Peregrine Falcon – Canada’s Warrior — Wilderness North

Celebrating 30 Years of Wilderness North  –          

Peregrine Falcon – Canada’s Warrior

The recovery of the peregrine falcon population in Canada may be the endangered species success story of all time. The post-second-war use of the pesticide DDT to control insects on crops decimated the peregrine population clear across North America. The cumulative effect of this chemical in the food chain resulted in peregrines having critically thin eggshells, which ultimately led to their near extinction. It seemed the fate of the peregrine was sealed, and only humans – the same species responsible for their plight – could turn this mortal chain of events around.

Fortunately the use of DDT was discontinued in North America and in the late 70’s young peregrines were introduced to former nesting sites (a process known as “hacking”). Where I live on the north shore of Superior – an area indigenous to peregrine falcons – hacking efforts began in 1989 with the commencement of “Project Peregrine”, a program spearheaded by The Thunder Bay Field Naturalists. Today peregrines are flourishing along the shore, nesting and breeding naturally in their original range.

I had a hands-on opportunity to help with Project Peregrine in June of 2001, when I was invited to accompany a team of local biologists and members of the Thunder Bay chapter of the Alpine Club of Canada in a peregrine chick-banding mission. Biologist and project coordinator, Brian Ratcliff, would oversee the tagging operation. Two of my children, Erin and Timothy, joined the expedition as “Shirpa-guides”, carrying necessary gear on our 60-minute hike up a local mountain. Accessing and safely removing the chicks from the nest would be the responsibility of the rock climbers, while banding the chicks would be the responsibility of the biologists. My role would be to photograph the process without getting in the way (or falling off the edge).

While climbers secured their ropes at the edge of the ominous 350-foot sheer cliff and prepared for the 120-foot descent to the nest site, the rest of our team took turns watching the nest through a telescope from a nearby pinnacle. The vigilant peregrine parents soon appeared on scene and once the descent to the nest-site began, these frantic parents constantly swooped and buzzed like crop-dusters over the climbers’ heads. Three, very nervous, peregrine chicks were located at the nest site, placed into a compartmentalized packsack and then hoisted to the top of the cliff where they were equipped with leg bands. While the whole process proved quite unnerving for the fluffy white chicks, Ratcliff, a peregrine specialist, explained that the banding process does not harm the chicks. “The chicks are accepted by the parents without incident, and the notion that birds will reject a chick because of human handling is a fallacy. The banding process is necessary for tracking their movements and population status.”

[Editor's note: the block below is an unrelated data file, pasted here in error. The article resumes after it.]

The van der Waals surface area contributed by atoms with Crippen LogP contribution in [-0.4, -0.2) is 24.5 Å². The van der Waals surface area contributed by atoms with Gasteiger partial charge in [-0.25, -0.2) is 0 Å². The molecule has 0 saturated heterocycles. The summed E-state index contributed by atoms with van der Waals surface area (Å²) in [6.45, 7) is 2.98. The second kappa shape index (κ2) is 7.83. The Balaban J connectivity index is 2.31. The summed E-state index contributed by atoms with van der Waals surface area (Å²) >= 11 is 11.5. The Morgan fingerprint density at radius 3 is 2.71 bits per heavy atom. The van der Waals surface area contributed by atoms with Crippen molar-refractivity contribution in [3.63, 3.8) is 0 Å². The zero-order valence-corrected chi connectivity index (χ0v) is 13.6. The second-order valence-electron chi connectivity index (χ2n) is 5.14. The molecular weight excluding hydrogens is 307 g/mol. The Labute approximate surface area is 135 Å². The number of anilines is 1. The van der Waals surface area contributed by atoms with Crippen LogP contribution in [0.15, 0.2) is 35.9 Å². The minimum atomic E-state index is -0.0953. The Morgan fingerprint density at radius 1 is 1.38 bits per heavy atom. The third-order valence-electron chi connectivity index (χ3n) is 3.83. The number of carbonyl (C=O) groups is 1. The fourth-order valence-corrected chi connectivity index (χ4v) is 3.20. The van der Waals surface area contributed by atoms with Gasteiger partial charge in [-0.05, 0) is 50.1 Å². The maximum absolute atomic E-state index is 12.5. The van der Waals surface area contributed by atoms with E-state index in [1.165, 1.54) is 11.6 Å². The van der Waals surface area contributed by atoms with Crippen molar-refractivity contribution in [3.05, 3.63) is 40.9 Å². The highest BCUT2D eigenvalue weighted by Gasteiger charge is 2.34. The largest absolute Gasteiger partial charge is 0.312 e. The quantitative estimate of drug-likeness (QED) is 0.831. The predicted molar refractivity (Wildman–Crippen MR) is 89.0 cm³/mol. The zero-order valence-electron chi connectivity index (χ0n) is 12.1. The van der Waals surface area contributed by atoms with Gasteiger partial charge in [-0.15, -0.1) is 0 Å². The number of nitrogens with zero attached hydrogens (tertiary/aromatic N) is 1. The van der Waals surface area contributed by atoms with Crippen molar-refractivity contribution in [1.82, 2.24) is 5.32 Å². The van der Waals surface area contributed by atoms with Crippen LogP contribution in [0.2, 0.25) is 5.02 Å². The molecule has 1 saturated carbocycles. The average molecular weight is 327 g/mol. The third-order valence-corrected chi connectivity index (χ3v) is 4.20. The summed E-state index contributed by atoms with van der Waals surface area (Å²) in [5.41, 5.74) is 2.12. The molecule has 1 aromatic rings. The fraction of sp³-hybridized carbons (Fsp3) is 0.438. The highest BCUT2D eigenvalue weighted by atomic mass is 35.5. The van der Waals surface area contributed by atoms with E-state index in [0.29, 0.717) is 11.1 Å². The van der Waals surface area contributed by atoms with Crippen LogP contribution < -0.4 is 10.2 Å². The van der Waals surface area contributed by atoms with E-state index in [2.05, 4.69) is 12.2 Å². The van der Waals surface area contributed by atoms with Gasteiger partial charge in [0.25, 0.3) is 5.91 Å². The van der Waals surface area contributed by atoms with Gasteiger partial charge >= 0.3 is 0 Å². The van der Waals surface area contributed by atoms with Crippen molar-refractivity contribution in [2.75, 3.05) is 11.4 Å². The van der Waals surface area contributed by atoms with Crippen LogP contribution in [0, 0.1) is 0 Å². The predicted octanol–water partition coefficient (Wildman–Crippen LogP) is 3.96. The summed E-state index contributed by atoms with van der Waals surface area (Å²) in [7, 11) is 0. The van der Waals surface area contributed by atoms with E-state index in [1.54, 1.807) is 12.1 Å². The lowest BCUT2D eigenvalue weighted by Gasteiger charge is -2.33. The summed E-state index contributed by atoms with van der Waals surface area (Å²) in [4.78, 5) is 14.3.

The letters and numbers on the bands denote individual identity and allow biologists to track peregrine movements across the continent. Canadian peregrines have been reported in far off places such as Brazil, Cuba, and islands in the Gulf of Mexico during the winter months.

Although peregrines can live 12 years or more, only 25% of the chicks reach the breeding age of 3 years. Although this sounds tragic, this is a normal survival rate for a bird that thrives in such extreme elements. Peregrines do not make traditional nests with twigs and branches, but simply lay their eggs on a rock ledge high above the ground. Some chicks fall out of the nest competing for food with their siblings, while high winds and hail occasionally wipe out families altogether.

However, by the time a peregrine reaches adulthood it is a formidable hunter. Soaring a kilometre or more above ground, peregrines will identify a prey bird – such as a pigeon, gull, or even a bat – flying below. The peregrine will go into a stoop reaching speeds well in excess of 200 km/h and strafe the prey with their talons killing it instantly. Amazingly, the peregrine then comes out of its dive, turns and picks up its tumbling prey before it hits the ground.

Although the demise of the peregrine was due to the ignorance of man, we owe its recovery in Canada to the volunteers that make efforts like “Project Peregrine” successful.

Author: Scott Earl Smith

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